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Ann Arbor, Michigan
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By Marty Bodnar – To win football games, a team needs to score touchdowns, not kick field goals, when it reaches the “red zone.” Kicking field goals, not scoring touchdowns, between the 20-yard line and the end zone loses football games.
A living trust is used to avoid probate court. Avoiding probate saves money and time and allows an estate to be settled privately rather than through the public process of probate court. But, merely signing trust documents and doing nothing else only gets you to the “red zone.” To gain the benefits of avoiding probate, a trust must be funded. This is done by transferring assets to the trust and naming the trust the beneficiary of retirement accounts and life insurance policies. It is “funding” a trust that gets it out of the red zone and into the end zone. To score a touchdown with a trust, it must be funded.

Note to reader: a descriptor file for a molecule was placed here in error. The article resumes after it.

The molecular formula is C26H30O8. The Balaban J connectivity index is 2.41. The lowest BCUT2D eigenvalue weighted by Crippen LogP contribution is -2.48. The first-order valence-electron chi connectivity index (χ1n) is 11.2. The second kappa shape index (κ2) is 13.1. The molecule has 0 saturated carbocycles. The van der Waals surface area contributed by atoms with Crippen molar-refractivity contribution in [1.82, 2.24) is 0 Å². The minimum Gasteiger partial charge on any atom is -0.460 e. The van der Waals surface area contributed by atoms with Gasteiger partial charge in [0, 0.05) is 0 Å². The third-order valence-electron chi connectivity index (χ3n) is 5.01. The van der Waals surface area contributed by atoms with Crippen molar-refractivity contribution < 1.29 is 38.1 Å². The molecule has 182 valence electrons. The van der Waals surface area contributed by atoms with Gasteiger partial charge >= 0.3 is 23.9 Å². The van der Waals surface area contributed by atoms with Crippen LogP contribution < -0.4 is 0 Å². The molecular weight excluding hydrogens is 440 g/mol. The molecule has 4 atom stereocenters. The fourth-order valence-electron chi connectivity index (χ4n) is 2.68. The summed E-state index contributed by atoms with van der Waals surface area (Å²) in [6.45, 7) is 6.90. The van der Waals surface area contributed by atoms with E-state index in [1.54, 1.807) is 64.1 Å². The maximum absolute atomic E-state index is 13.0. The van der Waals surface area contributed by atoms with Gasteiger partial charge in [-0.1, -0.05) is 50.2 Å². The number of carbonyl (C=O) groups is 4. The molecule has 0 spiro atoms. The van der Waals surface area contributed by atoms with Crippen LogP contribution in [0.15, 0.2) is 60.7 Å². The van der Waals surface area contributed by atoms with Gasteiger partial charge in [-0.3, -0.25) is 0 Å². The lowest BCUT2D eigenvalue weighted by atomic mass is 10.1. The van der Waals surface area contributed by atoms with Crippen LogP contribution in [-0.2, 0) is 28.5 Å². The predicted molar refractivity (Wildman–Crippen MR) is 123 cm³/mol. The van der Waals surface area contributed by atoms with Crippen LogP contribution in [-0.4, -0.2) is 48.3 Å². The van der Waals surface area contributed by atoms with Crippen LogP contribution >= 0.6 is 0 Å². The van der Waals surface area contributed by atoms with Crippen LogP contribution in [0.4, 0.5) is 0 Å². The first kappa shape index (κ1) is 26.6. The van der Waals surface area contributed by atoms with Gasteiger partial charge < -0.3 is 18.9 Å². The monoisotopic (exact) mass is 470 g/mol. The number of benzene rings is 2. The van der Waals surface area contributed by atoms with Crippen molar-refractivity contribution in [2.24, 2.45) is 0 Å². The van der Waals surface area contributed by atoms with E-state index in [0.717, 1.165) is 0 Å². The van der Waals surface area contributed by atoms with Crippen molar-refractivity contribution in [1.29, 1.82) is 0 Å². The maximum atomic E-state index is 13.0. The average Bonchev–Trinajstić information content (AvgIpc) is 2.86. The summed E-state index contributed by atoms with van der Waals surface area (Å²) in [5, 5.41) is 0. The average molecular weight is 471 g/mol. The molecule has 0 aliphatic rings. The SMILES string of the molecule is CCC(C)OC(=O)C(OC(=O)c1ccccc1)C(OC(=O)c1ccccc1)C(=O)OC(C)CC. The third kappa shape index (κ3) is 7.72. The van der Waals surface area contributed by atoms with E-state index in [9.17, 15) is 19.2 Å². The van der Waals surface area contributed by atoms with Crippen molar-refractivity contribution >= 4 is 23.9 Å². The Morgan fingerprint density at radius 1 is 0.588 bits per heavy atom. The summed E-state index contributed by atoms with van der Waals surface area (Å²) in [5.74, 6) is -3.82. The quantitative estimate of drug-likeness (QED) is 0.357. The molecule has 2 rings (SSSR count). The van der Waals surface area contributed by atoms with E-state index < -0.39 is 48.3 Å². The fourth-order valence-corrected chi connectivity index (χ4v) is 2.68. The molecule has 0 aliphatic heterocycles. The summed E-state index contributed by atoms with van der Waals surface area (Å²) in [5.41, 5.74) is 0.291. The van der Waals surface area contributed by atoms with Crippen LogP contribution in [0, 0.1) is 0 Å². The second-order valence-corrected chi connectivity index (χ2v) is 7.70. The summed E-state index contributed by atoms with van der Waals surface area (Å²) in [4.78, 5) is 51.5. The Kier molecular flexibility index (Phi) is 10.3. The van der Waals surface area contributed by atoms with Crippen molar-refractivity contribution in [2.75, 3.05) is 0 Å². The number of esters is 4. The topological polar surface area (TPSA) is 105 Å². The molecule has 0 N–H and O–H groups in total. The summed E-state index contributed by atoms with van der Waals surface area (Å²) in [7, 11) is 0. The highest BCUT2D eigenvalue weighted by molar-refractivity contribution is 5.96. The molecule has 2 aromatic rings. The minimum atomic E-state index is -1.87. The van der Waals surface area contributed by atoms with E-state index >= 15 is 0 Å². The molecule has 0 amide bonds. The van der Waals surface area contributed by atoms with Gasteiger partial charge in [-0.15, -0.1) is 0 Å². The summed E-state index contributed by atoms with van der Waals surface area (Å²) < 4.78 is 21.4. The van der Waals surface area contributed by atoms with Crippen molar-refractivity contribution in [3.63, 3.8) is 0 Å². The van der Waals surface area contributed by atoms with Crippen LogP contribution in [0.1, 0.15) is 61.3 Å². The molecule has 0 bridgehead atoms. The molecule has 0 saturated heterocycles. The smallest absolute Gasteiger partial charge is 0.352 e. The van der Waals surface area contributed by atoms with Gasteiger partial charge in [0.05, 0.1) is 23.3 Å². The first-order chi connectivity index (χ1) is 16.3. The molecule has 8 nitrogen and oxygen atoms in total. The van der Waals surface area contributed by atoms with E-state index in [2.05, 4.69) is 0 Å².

Michael Jackson, for example, created a trust but did not fully fund it. As a result, members of his famous family fought in probate court – and in the media – before settling the estate. One should resolve to retitle assets in the trust’s name. Without this retitling, the trust is an empty shell and one will have wasted time and money setting it up in the first place. A football team must score touchdowns to win games. One must fund his or her trust to score a touchdown with a living trust.
If you are interested in learning more about scoring a touchdown with a living trust, please call Marty Bodnar at 734-665-4441 or email him at firstname.lastname@example.org.